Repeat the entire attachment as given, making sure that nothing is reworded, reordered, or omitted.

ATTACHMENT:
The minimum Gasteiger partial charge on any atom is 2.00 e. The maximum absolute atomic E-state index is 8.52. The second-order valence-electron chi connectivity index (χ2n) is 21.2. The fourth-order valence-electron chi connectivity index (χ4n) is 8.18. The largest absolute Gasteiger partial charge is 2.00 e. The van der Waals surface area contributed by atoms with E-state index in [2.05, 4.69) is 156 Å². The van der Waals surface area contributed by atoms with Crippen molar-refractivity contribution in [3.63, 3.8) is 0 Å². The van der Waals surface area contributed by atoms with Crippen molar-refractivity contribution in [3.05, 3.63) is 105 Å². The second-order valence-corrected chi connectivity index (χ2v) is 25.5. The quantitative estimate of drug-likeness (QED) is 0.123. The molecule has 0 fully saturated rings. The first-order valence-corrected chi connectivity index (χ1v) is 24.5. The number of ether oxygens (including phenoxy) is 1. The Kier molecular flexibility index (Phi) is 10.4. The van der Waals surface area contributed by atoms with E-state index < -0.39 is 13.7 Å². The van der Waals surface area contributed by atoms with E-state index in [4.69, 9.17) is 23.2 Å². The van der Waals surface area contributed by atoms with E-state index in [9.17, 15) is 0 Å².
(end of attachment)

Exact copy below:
The minimum Gasteiger partial charge on any atom is 2.00 e. The maximum absolute atomic E-state index is 8.52. The second-order valence-electron chi connectivity index (χ2n) is 21.2. The fourth-order valence-electron chi connectivity index (χ4n) is 8.18. The largest absolute Gasteiger partial charge is 2.00 e. The van der Waals surface area contributed by atoms with E-state index in [2.05, 4.69) is 156 Å². The van der Waals surface area contributed by atoms with Crippen molar-refractivity contribution in [3.63, 3.8) is 0 Å². The van der Waals surface area contributed by atoms with Crippen molar-refractivity contribution in [3.05, 3.63) is 105 Å². The second-order valence-corrected chi connectivity index (χ2v) is 25.5. The quantitative estimate of drug-likeness (QED) is 0.123. The molecule has 0 fully saturated rings. The first-order valence-corrected chi connectivity index (χ1v) is 24.5. The number of ether oxygens (including phenoxy) is 1. The Kier molecular flexibility index (Phi) is 10.4. The van der Waals surface area contributed by atoms with E-state index < -0.39 is 13.7 Å². The van der Waals surface area contributed by atoms with E-state index in [4.69, 9.17) is 23.2 Å². The van der Waals surface area contributed by atoms with E-state index in [9.17, 15) is 0 Å².